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AAU Basketball Is For Players, Not Coaches

Don't Lose Focus Of The Importance Of Summer Basketball

Henry Lake
May 09, 2017 - 2:20 pm

One of my favorite times of the year is spring and summer. Not just because of the hot days and great temperatures, but because it signals another summer of AAU basketball. Me unlike many, appreciates AAU for what it is.  It's an opportunity for young people that may be off the radar or not well known, to be able to showcase their basketball skills to college coaches from all over the country. Critics are skeptical of what good comes out of playing hoops all the time in the summertime. When you're talking about young people being able to play in front of the biggest names in college basketball, that's a draw. When you're talking about being able to create a name for yourself, that's a draw.  Seeing a scholarship opportunity to get into college is a draw.

But most importantly, AAU is a chance for young guys and gals to improve their abilities as basketball players.  You work hard on your game and look to improve.  You do this all while developing relationships with your friends and probably getting the opportunity to travel. It should definitely be viewed as a fun time in your life. 

There is one key person though for these young people, that have the power to make it all fun and worthwhile: the coach. I admire most coaches.  Coaches are often mentors. They try to pass on knowledge to others, in the hopes that they can advance their cause and be positive contributors to their lives. Lots of teachers are educators with their summer off and they want to continue to give back. Me and my co-host Jay Binkley have long talked about how thankless a job of coaching can be at any level before college. Most are in it for the children to have a awesome experience, and not for any financial rewards.

But the point of this conversation for me is that coaches have to remember what this is all about. It isn't about you, it's about helping kids. I covered a tournament this past weekend with co-worker Josh Klingler and we watched some talented kids play. Unfortunately this point was lost on a couple of the coaches. 

In tournaments like this, both coaches and players want to win.  We know this. But an added element to these tournments are the referees.  They are getting coached up themselves, being evaluated by those already in the profession at the college level.  And with that, referees are human and make mistakes. Some games they get the majority of the calls right, others they might be brutal. But the coaches should NEVER let the referees or the calls that they make, get them upset to the point of letting it affect their players.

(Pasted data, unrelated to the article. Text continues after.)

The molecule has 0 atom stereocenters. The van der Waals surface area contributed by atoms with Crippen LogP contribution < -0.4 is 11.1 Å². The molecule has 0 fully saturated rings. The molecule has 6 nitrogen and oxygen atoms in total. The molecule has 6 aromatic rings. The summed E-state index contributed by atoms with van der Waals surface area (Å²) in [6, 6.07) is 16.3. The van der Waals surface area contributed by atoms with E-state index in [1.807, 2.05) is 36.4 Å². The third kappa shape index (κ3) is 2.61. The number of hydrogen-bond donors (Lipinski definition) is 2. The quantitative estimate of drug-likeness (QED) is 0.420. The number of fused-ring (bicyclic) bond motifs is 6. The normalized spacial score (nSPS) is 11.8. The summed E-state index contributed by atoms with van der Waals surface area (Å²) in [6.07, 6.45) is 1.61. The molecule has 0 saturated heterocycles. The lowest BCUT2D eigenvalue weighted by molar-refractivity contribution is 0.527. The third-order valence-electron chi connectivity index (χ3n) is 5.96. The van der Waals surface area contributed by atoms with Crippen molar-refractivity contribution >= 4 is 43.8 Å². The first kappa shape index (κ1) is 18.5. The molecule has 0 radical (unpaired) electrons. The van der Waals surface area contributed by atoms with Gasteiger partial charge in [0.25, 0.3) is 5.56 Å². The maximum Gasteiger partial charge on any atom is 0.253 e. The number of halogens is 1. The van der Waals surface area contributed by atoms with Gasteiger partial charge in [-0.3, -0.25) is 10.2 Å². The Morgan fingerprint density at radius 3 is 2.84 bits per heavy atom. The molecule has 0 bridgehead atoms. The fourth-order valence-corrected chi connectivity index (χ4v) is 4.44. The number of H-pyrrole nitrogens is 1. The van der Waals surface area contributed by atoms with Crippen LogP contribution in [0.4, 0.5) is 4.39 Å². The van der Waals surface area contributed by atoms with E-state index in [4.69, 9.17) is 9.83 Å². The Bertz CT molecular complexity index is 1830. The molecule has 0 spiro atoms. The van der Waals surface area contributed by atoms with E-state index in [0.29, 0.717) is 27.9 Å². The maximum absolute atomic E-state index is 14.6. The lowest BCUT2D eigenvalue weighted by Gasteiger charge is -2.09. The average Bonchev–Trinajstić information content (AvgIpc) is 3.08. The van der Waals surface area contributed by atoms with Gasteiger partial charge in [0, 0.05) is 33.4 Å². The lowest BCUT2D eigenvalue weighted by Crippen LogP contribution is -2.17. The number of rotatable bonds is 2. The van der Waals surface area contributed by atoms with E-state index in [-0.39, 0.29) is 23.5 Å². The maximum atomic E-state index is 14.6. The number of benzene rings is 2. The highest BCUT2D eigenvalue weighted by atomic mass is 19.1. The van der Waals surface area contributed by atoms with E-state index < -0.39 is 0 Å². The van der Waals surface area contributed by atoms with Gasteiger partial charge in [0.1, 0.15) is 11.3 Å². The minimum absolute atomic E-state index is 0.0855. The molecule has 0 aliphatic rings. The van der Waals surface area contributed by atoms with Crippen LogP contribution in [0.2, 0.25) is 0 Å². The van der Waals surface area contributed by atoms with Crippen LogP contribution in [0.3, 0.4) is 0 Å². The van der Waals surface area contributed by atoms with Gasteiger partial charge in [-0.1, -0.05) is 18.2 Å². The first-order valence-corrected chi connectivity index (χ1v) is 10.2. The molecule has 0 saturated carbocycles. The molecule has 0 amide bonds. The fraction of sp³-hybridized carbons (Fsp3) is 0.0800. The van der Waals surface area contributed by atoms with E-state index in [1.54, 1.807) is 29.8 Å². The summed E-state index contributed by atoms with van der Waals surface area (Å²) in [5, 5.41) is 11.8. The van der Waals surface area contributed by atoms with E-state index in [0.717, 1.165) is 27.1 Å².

One case in particular, a coach was all over the referees.  Hell, he was all over his kids. Didn't crack a smile once. Didn't offer up any positive comments to his kids at all. None. I was sitting right next to his bench. Kid make a mistake, just one, he got put on the bench.  Make a turnover or miss a shot? That kid was going to get berated and yelled at in front of the entire gym.  What kid wants to deal with that all summer? I get it, some of us yell to get our point across.  It can be effective. But this wasn't the case in this situation.

This coach looked at the court as his stage and he was the leading actor.  It was his time to shine and perform. Well, down 15 points in the 2nd half, he felt that he would show up the referees and make a scene.  I saw it coming. He went off on the refs yelling, got 2 technical fouls, and ejected from the game.  But that wasn't enough for him, he yelled that his kids were done, they were leaving, he was pulling them out the game.  The kids were stunned, they didn't move. After that tense moment, the game resumed, with the coach gone.  But not so fast.  Five minutes after he left the gymnasium, he returned and literally yelled out that his kids were leaving. It was one of the most embarassing situations that I'd ever witnessed. Why punish the kids by making them leave the court?  Why are you going on a power trip and making this about yourself?

My words of wisdom to any summer hoops coach out there: help all your kids develop their skills, allow them to enjoy themselves over the course of the summer with their teammates, and last but not least, don't take youself too serious. It's supposed to be fun for everybody. It's sports, not life or death.

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